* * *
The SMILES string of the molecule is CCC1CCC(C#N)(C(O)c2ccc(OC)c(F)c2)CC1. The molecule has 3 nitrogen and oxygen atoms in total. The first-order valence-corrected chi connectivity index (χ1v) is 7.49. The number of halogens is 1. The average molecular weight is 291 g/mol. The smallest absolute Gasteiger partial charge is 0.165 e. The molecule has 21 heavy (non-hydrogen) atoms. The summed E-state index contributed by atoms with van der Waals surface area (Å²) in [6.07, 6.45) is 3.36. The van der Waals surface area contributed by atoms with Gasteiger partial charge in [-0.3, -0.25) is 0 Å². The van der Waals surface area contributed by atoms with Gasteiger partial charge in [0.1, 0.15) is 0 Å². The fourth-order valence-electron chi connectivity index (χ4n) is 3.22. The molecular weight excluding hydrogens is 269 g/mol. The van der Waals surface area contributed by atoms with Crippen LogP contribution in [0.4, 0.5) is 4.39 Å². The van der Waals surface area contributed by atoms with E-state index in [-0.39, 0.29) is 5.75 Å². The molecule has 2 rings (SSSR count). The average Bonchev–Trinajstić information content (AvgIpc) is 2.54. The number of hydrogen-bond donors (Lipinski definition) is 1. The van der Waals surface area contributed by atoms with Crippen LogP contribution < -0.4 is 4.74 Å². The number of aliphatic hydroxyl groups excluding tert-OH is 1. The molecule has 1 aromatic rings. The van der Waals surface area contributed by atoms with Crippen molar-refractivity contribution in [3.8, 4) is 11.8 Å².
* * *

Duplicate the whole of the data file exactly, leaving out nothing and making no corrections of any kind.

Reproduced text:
The SMILES string of the molecule is CCC1CCC(C#N)(C(O)c2ccc(OC)c(F)c2)CC1. The molecule has 3 nitrogen and oxygen atoms in total. The first-order valence-corrected chi connectivity index (χ1v) is 7.49. The number of halogens is 1. The average molecular weight is 291 g/mol. The smallest absolute Gasteiger partial charge is 0.165 e. The molecule has 21 heavy (non-hydrogen) atoms. The summed E-state index contributed by atoms with van der Waals surface area (Å²) in [6.07, 6.45) is 3.36. The van der Waals surface area contributed by atoms with Gasteiger partial charge in [-0.3, -0.25) is 0 Å². The van der Waals surface area contributed by atoms with Gasteiger partial charge in [0.1, 0.15) is 0 Å². The fourth-order valence-electron chi connectivity index (χ4n) is 3.22. The molecular weight excluding hydrogens is 269 g/mol. The van der Waals surface area contributed by atoms with Crippen LogP contribution in [0.4, 0.5) is 4.39 Å². The van der Waals surface area contributed by atoms with E-state index in [-0.39, 0.29) is 5.75 Å². The molecule has 2 rings (SSSR count). The average Bonchev–Trinajstić information content (AvgIpc) is 2.54. The number of hydrogen-bond donors (Lipinski definition) is 1. The van der Waals surface area contributed by atoms with Crippen LogP contribution < -0.4 is 4.74 Å². The number of aliphatic hydroxyl groups excluding tert-OH is 1. The molecule has 1 aromatic rings. The van der Waals surface area contributed by atoms with Crippen molar-refractivity contribution in [3.8, 4) is 11.8 Å².